I haven't tried to make QSO's yet but it works fine. With a 10 foot wire on the PIXIE2, the quarter watt of CW hammers into the un-muted SB-303.

I'm looking forward to completing a QRP station based on the transmitter half of the PIXIE2 and vintage components for the rest. I have an original WB4VVF accukeyer board to build up into a keyer for this.

de ah6gi/4
KG6LRI Rating: 3/5 Nov 12, 2005 23:34 Send this review to a friend
Not too bad!  Time owned: 0 to 3 months
I just got my Pixie2 and a set of all band crystals. Actually I got 2 pixies so that I can play around with them.

Like everyone says, documentaton was pretty vague, I work with soldering iron, so I am not a noob, yet it took me a while to figure out wher to put each component, since the board doesn't have a silkscreen. First board took me about 90 minutes (that's a lot for 2 transistors and one IC), second one took me 10 min.

I tested 80M TX sitting next to my HF rig, the problem is that Oscilator is constantly running so my HF rig picks up CW even if I am not keying.

I have two Pixies for 80M and I can't communicate between them, with identical components, frequency is not the same, so I have to put a little tunning curcuit in series with crystal in order to use them on the same band.

Don't expect to use this Kit for any serious project. Yet it is worth $10.

KC4NHR Rating: 2/5 Mar 16, 2005 16:18 Send this review to a friend
Motorboating  Time owned: 0 to 3 months
When I got the kit together and all hooked up to earphones, it motorboated like you know what. I had no idea what was going on. After looking at an NS LM386 data sheet, I found that all of their designs (except for the oscillator :-) include a 10uF bypass capacitor on pin 7. The Pixie leaves pin 7 unconnected. I put a 100uF (just to make sure) bypass on pin 7 and it works great.

From looking at the data sheet, adding this cap may reduce the gain--but hey, no motorboating.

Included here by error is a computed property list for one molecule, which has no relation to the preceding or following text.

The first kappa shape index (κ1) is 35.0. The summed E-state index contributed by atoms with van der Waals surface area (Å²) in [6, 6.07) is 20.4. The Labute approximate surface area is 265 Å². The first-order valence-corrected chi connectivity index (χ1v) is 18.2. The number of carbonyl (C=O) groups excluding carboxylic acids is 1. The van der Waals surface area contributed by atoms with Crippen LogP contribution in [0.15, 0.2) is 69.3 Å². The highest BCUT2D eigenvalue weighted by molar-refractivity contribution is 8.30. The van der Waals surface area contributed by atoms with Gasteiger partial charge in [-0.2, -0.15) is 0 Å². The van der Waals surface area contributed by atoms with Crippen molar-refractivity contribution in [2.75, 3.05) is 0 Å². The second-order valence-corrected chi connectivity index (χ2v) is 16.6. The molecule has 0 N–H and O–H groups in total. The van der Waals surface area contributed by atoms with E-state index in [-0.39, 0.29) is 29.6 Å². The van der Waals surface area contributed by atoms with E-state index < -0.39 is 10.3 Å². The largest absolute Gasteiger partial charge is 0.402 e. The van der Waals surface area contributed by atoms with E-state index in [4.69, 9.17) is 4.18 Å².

ROLFEDH Rating: 4/5 Feb 25, 2005 23:28 Send this review to a friend
Challenging &Success  Time owned: 0 to 3 months
My FIRST kit. It was tricky, but I made it. I think you'll be happy with it. Here are some tips to help you:
- Instructions well intended but poorly written. Read twice before starting. Also visit
- In diagram, "C6" looks like "C8". C6 is near the top. C8 is near the bottom.
- Take time to identify the parts. Line them up and tape them to a sheet of paper - write the part number next to each one. If you're not sure - test the value of the part with a multimeter. A magnifying glass and plenty of light might help when IDing some of the smaller parts.
- Use small amounts of high-quality solder. I put on too much and got the 'popping sound'. Had to clean out the mess between the three legs of Q1 - then it worked!
- Connect the negative lead from the battery to the ground (-) under C7.
- Use a 9v battery as your power supply if you get buzzing noise from an AC to DC power supply when you listen to the Pixie.
- Open the kit in the store when you're sure you're going to buy it, and get all the other items needed but not included (e.g., crystal oscillator, battery connector, earphone jack, antenna connector, connector for key)
- Avoid overheating the parts when soldering. Keep it short and sweet. Use alligator clips to bleed heat from the oscillator and caps.
- For newbies, a 40m dipole antenna should be approx. 66.8 feet or slightly less. Cut that in half. Connect one half to the antenna"+", and the other half to the antenna "-". 80m antenna is approx 133 feet, so I recommend building the 40m version. Light insulated wire is fine for low power rigs like this one.
- I'll rewrite the instructions and publish them somewhere.